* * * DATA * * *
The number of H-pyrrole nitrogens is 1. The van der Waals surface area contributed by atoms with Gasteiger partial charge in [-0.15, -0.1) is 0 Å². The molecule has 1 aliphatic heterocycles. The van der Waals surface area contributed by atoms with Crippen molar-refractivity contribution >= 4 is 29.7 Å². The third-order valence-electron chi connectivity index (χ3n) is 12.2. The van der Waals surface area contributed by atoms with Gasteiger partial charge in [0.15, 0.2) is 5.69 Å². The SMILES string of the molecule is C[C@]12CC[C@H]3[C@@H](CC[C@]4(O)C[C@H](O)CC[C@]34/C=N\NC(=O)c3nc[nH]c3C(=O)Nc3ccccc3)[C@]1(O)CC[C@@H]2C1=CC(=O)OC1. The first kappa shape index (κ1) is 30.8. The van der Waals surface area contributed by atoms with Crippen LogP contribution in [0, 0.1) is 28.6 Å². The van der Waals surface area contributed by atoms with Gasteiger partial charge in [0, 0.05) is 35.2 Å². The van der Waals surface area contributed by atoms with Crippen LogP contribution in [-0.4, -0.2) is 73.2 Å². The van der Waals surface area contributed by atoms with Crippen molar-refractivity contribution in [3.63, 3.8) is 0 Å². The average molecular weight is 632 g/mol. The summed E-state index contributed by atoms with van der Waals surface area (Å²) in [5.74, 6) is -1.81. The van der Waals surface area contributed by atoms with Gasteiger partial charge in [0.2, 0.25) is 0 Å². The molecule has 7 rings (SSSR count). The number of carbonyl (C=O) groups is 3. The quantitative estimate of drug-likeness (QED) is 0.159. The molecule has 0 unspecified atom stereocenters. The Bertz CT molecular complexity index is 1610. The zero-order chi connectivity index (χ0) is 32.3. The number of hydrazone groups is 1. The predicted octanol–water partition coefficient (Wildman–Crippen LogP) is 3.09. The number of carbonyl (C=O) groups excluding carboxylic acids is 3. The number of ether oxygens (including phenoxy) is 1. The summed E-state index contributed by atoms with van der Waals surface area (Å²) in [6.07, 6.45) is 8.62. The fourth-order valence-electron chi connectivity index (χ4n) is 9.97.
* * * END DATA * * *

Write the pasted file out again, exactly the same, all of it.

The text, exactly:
The number of H-pyrrole nitrogens is 1. The van der Waals surface area contributed by atoms with Gasteiger partial charge in [-0.15, -0.1) is 0 Å². The molecule has 1 aliphatic heterocycles. The van der Waals surface area contributed by atoms with Crippen molar-refractivity contribution >= 4 is 29.7 Å². The third-order valence-electron chi connectivity index (χ3n) is 12.2. The van der Waals surface area contributed by atoms with Gasteiger partial charge in [0.15, 0.2) is 5.69 Å². The SMILES string of the molecule is C[C@]12CC[C@H]3[C@@H](CC[C@]4(O)C[C@H](O)CC[C@]34/C=N\NC(=O)c3nc[nH]c3C(=O)Nc3ccccc3)[C@]1(O)CC[C@@H]2C1=CC(=O)OC1. The first kappa shape index (κ1) is 30.8. The van der Waals surface area contributed by atoms with Crippen LogP contribution in [0, 0.1) is 28.6 Å². The van der Waals surface area contributed by atoms with Gasteiger partial charge in [0, 0.05) is 35.2 Å². The van der Waals surface area contributed by atoms with Crippen LogP contribution in [-0.4, -0.2) is 73.2 Å². The van der Waals surface area contributed by atoms with Crippen molar-refractivity contribution in [3.63, 3.8) is 0 Å². The average molecular weight is 632 g/mol. The summed E-state index contributed by atoms with van der Waals surface area (Å²) in [5.74, 6) is -1.81. The van der Waals surface area contributed by atoms with Gasteiger partial charge in [0.2, 0.25) is 0 Å². The molecule has 7 rings (SSSR count). The number of carbonyl (C=O) groups is 3. The quantitative estimate of drug-likeness (QED) is 0.159. The molecule has 0 unspecified atom stereocenters. The Bertz CT molecular complexity index is 1610. The zero-order chi connectivity index (χ0) is 32.3. The number of hydrazone groups is 1. The predicted octanol–water partition coefficient (Wildman–Crippen LogP) is 3.09. The number of carbonyl (C=O) groups excluding carboxylic acids is 3. The number of ether oxygens (including phenoxy) is 1. The summed E-state index contributed by atoms with van der Waals surface area (Å²) in [6.07, 6.45) is 8.62. The fourth-order valence-electron chi connectivity index (χ4n) is 9.97.